Nothing to do with us? New book sheds light on illicit trade of cultural objects

Cover image: Joonas Kinnunen

A new edited volume in the publication series of the Finnish Museums Association shows that the illicit trade in cultural objects is a topical issue also in Finland. It requires the attention of decision-makers, antique dealers, cultural heritage professionals and scholars alike. The civil war in Syria and the rise of terrorist organizations such as ISIS across the Middle East and North Africa have produced an ongoing humanitarian disaster. They have also created a wave of crimes involving ancient objects and significant cultural and historical sites. Media reporting has revealed this destruction of cultural heritage, as well as the looting and trafficking of antiquities. It is often assumed that these violations are confined to the countries of origin of cultural objects or to international centres of trade like Brussels, London and New York. However, illicit trafficking of antiquities and related distribution networks are a grave concern in the Nordic countries as well. Continue reading “Nothing to do with us? New book sheds light on illicit trade of cultural objects”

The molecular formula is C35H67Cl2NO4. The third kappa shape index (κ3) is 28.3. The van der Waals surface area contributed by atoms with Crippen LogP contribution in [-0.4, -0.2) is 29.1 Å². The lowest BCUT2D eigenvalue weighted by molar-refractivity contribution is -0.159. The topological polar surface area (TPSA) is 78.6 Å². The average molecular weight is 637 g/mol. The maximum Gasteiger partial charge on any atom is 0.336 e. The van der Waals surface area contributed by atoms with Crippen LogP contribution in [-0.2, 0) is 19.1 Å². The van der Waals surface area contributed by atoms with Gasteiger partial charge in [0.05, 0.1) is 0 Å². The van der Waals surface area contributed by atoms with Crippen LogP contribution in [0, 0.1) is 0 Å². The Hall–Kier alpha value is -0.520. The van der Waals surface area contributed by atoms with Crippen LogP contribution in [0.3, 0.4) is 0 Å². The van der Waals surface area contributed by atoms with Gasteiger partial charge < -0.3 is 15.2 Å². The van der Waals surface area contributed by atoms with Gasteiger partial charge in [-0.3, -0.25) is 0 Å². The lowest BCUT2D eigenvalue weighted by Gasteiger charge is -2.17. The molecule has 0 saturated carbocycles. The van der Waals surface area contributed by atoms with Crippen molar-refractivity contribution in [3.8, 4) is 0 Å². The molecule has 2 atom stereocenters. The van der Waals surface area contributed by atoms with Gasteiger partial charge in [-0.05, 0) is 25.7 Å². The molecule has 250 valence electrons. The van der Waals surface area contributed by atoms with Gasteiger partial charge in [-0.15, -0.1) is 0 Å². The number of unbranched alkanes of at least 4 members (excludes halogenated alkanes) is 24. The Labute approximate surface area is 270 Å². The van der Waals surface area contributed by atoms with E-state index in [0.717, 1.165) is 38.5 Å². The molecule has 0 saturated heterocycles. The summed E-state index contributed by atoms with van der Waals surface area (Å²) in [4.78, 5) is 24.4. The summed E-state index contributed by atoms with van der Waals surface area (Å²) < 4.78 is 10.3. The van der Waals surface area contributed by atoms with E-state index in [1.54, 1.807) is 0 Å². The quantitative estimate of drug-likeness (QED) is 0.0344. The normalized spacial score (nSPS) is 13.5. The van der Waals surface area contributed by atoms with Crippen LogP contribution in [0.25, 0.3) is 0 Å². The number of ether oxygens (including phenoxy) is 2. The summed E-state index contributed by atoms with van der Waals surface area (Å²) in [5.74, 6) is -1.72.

Sanna Aro-Valjus speaking on WCOM at Nordic seminar in Oslo

On 12th and 13th December, the Nordic seminar on the legal aspects and experiences with culture crimes in the Nordic countries will take place in Oslo. The seminar hosted by the Norwegian Ministry of Culture in cooperation with the Faculty of Law of the University in Oslo. For more information on the event and its program, click here (in Norwegian).

WCOM project member Dr Sanna Aro-Valjus (University of Helsinki) will speak on Wednesday 13th December about our Finnish collaborative work to combat antiquities trade.

That’s a wrap.. The #WCOMHelsinki Symposium was a success

On Monday and Tuesday, some 60-70 speakers and participants gathered together in the National Museum of Finland to discuss and debate issues regarding antiquities trafficking in Finland and the different responses from the museum, academic, and governmental communities. The symposium was a success and has given us much ideas for future research and collaboration… more about this later.

At the start of the symposium. Photo: Suzie Thomas.

If you weren’t able to join us in Helsinki, but still want to have a look at what’s been discussed there, then please check out the following Storify-post: We were happy to have a few ‘live-tweeters’ among our audience!

Our symposium also received some attention in the Finnish media, though not very much and with an emphasis on the looting and destruction of antiquities going on in Syria. See here the two news stories that have appeared:

YLE Svenska:

Finally, we would like to thank all the speakers and participants for making our symposium a success. We surely couldn’t have done this without you all!